Friday, January 27, 2012

Commonwealth Court: Emails Subject to Right to Know

Are individual emails of Council members, school directors and Commissioners subject to Pennsylvania's Right to Know Law? According to a Commonwealth Court decision filed this week, you betcha.' But the Court carved out an exception for personal emails that have nothing to do with the public's business.

This opinion is the result of a Right-to-Know request filed by The Morning Call, seeking the emails of individual Easton School Board members.

Interestingly, the Court has ruled that not all emails sent from or received by a public computer constitute "public records" subject to the right to know. Personal emails can be excluded. But individual emails that address agency business must be produced.

7 comments:

Anonymous said...

How do they produce emails if they were all deleted? A lot to do about nothing.

Issac Touro said...

moral of the story - don't write anything down and only talk in whispers

Bernie O'Hare said...

"How do they produce emails if they were all deleted? A lot to do about nothing."

There are record retention policies and state laws requiring them to be kept for s many years. I do not know the period, but anyone who deletes email so it can't be obtained via RTK is creating a much bigger problem than simply being transparent in the first place. It's never the offense, but the coverup.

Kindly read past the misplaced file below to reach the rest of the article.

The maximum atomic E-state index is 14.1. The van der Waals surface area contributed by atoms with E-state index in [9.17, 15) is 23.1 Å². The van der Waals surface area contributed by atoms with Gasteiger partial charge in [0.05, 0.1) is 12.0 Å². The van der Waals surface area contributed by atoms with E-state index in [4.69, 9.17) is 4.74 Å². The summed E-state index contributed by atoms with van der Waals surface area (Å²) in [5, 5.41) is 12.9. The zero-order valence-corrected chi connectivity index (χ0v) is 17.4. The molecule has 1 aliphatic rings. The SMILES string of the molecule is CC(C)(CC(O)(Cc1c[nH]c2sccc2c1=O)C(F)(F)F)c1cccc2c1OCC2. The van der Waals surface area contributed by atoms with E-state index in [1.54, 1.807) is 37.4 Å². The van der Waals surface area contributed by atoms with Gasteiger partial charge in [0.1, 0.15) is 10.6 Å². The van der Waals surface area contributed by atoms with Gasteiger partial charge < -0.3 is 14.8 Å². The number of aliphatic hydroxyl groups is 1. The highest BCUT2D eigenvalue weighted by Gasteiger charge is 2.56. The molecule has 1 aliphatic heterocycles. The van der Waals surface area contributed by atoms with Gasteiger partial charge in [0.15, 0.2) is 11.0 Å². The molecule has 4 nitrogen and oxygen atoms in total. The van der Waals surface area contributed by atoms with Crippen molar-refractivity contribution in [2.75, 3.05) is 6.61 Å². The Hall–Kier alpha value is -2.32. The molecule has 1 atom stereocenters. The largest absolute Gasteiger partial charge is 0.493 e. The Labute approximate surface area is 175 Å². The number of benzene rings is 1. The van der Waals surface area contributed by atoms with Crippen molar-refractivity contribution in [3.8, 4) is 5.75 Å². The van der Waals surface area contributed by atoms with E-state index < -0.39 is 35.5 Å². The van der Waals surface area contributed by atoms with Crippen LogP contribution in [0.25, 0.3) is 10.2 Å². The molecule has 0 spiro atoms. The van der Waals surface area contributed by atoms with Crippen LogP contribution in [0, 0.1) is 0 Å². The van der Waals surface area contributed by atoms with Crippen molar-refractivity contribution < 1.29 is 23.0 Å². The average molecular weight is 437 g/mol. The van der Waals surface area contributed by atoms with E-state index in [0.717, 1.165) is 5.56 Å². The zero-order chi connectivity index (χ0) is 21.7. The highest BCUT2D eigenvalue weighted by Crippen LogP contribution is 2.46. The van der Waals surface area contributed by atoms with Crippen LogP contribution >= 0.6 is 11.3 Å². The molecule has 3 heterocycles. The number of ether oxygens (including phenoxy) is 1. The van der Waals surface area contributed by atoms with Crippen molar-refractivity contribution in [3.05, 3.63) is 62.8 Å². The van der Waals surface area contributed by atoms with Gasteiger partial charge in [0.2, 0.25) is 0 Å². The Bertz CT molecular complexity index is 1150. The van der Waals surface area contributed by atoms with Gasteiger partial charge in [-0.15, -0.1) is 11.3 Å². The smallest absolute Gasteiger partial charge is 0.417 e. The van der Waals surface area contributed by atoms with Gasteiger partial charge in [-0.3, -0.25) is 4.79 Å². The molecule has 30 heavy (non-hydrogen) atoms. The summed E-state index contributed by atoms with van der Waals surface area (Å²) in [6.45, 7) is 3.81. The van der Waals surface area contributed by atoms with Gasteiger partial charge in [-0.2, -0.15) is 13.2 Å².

Al Bernotas said...

Bernie - Thanks for covering this topic, and this particular issue. the RTKL is an important tool for those who are interested in government transparency. I have used it in Bethlehem, and plan to further use it. And, it has had a positive impact on actions taken by our city government.

Anonymous said...

The judges who think we don't have a right to see the personal emails must use their PUBLIC computers for personal email which, I think, would be an ethics violation.

There should not be personal emails on PUBLIC provided computers or internet services.

The inability to ask for personal emails renders an investigation into whether someone was using public resources for private purposes moot, does it not?

-Clem

Anonymous said...

I'd like to see the courts force me to divulge personal emails I send on my phone or personal computer that has anything to do with government work. I support the FOIA, but only as far as it extends to the use of public equipment. If I have a conversation with a fellow elected official over dinner, I don't have to divulge the specifics of that conversation, or even the fact that the conversation was held. Why should I have to do it with a private email account?

Bernie O'Hare said...

9:56, personal emzils are not public records even if they are from a public computer. That is part of the Court's ruling.